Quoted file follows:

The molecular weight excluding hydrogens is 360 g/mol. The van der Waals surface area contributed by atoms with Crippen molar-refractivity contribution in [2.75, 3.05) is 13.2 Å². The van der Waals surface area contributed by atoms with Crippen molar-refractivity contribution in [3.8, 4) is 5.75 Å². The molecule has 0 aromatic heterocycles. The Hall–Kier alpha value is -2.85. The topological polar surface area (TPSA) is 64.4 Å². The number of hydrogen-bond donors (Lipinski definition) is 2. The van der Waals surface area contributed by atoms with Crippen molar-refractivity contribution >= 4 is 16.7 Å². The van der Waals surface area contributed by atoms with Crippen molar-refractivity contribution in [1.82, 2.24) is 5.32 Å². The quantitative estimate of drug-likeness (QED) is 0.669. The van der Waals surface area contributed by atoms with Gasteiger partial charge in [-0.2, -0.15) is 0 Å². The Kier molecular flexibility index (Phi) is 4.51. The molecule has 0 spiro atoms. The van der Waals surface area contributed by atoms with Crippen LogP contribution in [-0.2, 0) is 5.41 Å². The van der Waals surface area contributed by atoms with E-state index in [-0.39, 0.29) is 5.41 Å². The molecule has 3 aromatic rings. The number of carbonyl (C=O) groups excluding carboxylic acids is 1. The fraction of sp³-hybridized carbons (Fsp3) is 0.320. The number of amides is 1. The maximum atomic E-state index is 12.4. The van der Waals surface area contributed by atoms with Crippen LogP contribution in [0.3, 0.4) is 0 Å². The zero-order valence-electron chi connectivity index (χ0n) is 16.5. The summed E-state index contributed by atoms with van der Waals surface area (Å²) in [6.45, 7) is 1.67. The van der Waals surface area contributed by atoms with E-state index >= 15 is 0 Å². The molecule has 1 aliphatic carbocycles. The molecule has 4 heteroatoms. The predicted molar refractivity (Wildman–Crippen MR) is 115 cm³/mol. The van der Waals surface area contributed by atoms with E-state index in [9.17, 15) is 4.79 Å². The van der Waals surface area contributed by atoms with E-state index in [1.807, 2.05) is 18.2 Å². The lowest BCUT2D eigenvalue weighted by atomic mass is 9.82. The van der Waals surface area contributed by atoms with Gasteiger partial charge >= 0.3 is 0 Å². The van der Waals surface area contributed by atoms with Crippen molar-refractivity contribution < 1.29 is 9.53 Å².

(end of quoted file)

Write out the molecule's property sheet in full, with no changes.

The molecular weight excluding hydrogens is 360 g/mol. The van der Waals surface area contributed by atoms with Crippen molar-refractivity contribution in [2.75, 3.05) is 13.2 Å². The van der Waals surface area contributed by atoms with Crippen molar-refractivity contribution in [3.8, 4) is 5.75 Å². The molecule has 0 aromatic heterocycles. The Hall–Kier alpha value is -2.85. The topological polar surface area (TPSA) is 64.4 Å². The number of hydrogen-bond donors (Lipinski definition) is 2. The van der Waals surface area contributed by atoms with Crippen molar-refractivity contribution >= 4 is 16.7 Å². The van der Waals surface area contributed by atoms with Crippen molar-refractivity contribution in [1.82, 2.24) is 5.32 Å². The quantitative estimate of drug-likeness (QED) is 0.669. The van der Waals surface area contributed by atoms with Gasteiger partial charge in [-0.2, -0.15) is 0 Å². The Kier molecular flexibility index (Phi) is 4.51. The molecule has 0 spiro atoms. The van der Waals surface area contributed by atoms with Crippen LogP contribution in [-0.2, 0) is 5.41 Å². The van der Waals surface area contributed by atoms with E-state index in [-0.39, 0.29) is 5.41 Å². The molecule has 3 aromatic rings. The number of carbonyl (C=O) groups excluding carboxylic acids is 1. The fraction of sp³-hybridized carbons (Fsp3) is 0.320. The number of amides is 1. The maximum atomic E-state index is 12.4. The van der Waals surface area contributed by atoms with Crippen LogP contribution in [0.3, 0.4) is 0 Å². The zero-order valence-electron chi connectivity index (χ0n) is 16.5. The summed E-state index contributed by atoms with van der Waals surface area (Å²) in [6.45, 7) is 1.67. The van der Waals surface area contributed by atoms with E-state index >= 15 is 0 Å². The molecule has 1 aliphatic carbocycles. The molecule has 4 heteroatoms. The predicted molar refractivity (Wildman–Crippen MR) is 115 cm³/mol. The van der Waals surface area contributed by atoms with E-state index in [9.17, 15) is 4.79 Å². The van der Waals surface area contributed by atoms with E-state index in [1.807, 2.05) is 18.2 Å². The lowest BCUT2D eigenvalue weighted by atomic mass is 9.82. The van der Waals surface area contributed by atoms with Gasteiger partial charge >= 0.3 is 0 Å². The van der Waals surface area contributed by atoms with Crippen molar-refractivity contribution < 1.29 is 9.53 Å².